One of Mercer’s own stood beside former President George W. Bush during the funeral for his father, former President George H.W. Bush, earlier this month.
Maj. Gen. Michael L. Howard, who graduated from Mercer with a biology degree in 1986, is Commanding General of the Joint Force Headquarters-National Capital Region and the U.S. Army Military District of Washington. He was appointed to the two-year post in April 2017 and will complete his assignment in summer 2019.
The unit he oversees is responsible for the planning and implementation of national special security events such as inaugurations and state funerals, he said. Thousands of service members were involved in the observances for the 41st president in Texas and Washington, D.C., and Howard was personally responsible for escorting the next of kin, George W. Bush.
Howard’s unit provides a “defensive critical structure” in the National Capital Region, supporting and assisting the government in times of crisis. In addition to special security events, it conducts memorial affairs at Arlington National Cemetery, the Pentagon and the Capitol. Regular training is required so the command stays prepared and proficient in all its roles, he said.
Considering Howard’s distinguished career, it might come as a surprise that he wasn’t always set on this profession. His father finished serving in the military before he was born, so he didn’t have much exposure to it growing up.
But when he was looking for a way to pay for college, the military stepped in. He attended a community college for two years and Mercer for two years on ROTC scholarship.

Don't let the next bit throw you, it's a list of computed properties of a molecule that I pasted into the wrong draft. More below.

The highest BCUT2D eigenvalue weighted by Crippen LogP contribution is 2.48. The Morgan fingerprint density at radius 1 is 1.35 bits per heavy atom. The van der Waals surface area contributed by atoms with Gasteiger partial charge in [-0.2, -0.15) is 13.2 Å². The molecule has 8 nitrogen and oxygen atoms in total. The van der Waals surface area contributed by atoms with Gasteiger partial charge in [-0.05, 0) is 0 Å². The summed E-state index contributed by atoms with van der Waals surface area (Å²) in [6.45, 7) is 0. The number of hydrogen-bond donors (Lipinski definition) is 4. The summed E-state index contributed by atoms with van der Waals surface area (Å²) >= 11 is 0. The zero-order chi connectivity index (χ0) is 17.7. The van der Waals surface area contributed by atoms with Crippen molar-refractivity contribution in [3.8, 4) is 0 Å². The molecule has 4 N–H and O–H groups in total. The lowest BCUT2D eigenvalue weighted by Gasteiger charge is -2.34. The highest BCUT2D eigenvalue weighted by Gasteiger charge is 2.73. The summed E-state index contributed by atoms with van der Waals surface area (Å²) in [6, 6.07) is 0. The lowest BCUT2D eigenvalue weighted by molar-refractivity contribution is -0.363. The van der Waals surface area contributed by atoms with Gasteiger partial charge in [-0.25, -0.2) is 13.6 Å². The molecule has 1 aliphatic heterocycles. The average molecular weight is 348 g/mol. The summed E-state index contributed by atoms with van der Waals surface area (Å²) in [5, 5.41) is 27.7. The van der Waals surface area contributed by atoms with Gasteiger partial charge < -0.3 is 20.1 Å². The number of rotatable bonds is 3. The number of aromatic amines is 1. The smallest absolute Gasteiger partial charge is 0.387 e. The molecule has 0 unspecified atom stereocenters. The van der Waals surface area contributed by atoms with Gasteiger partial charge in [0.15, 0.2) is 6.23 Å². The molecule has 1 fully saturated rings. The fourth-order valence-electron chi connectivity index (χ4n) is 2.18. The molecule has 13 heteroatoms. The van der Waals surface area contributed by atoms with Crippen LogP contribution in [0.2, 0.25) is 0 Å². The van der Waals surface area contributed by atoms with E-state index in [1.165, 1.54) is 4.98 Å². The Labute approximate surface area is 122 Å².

“Mercer started my transition to self-sufficiency. Mercer ROTC gave me my earliest taste of leadership and leadership requirements,” he said. “Academically, the things I got out of Mercer were critical thinking and writing. The Army communicates in writing. It’s very valuable for a young college grad to be able to write well and write quickly.”
He joined the Army after college to fulfill requirements of the scholarship, and he ended up sticking with it for the long haul.
“Once I got in, I was very happy, and 30-something years later, I’m still in,” he said.
Howard’s extensive military resume includes deployments in support of Operation Desert Shield/Storm in Iraq, Operation Enduring Freedom in Afghanistan and Operation Freedom Sentinel. He has held positions as a brigade commander, deputy commanding general, assistant chief of staff of division operations, executive assistant to the Supreme Allied Commander for the U.S. Army European Command and director of future operations for the International Security Assistance Force.
Before taking his current job, he was the director of force management in the Office of the Deputy Chief of Staff, G-3/5/7, in Washington, D.C. He holds a master’s degree in National Security and Strategic Studies from the National War College.
“It’s just a satisfying line of work. The friendships and camaraderie are certainly a big part of that as well,” Howard said. “What I’m a part of is something that is much larger than myself and making a difference for my country and, I daresay, for the entire world.”
Some of the most challenging but rewarding aspects of his job have been leading large, complex organizations during the past decade and operating with military from other countries. He has enjoyed watching subordinates grow and succeed. The most heartbreaking part of his job has been losing soldiers, he said.
Deployments can be hard on a family, but Howard is thankful his three children (who are now grown) were able to have experiences across America and the world. They’ve made lifelong friendships through the Army.
Howard doesn’t plan on retiring anytime soon, but his long-term goals include settling back in Georgia where he still has family. He looks forward to having a hometown and home church and reconnecting with Mercer in the future.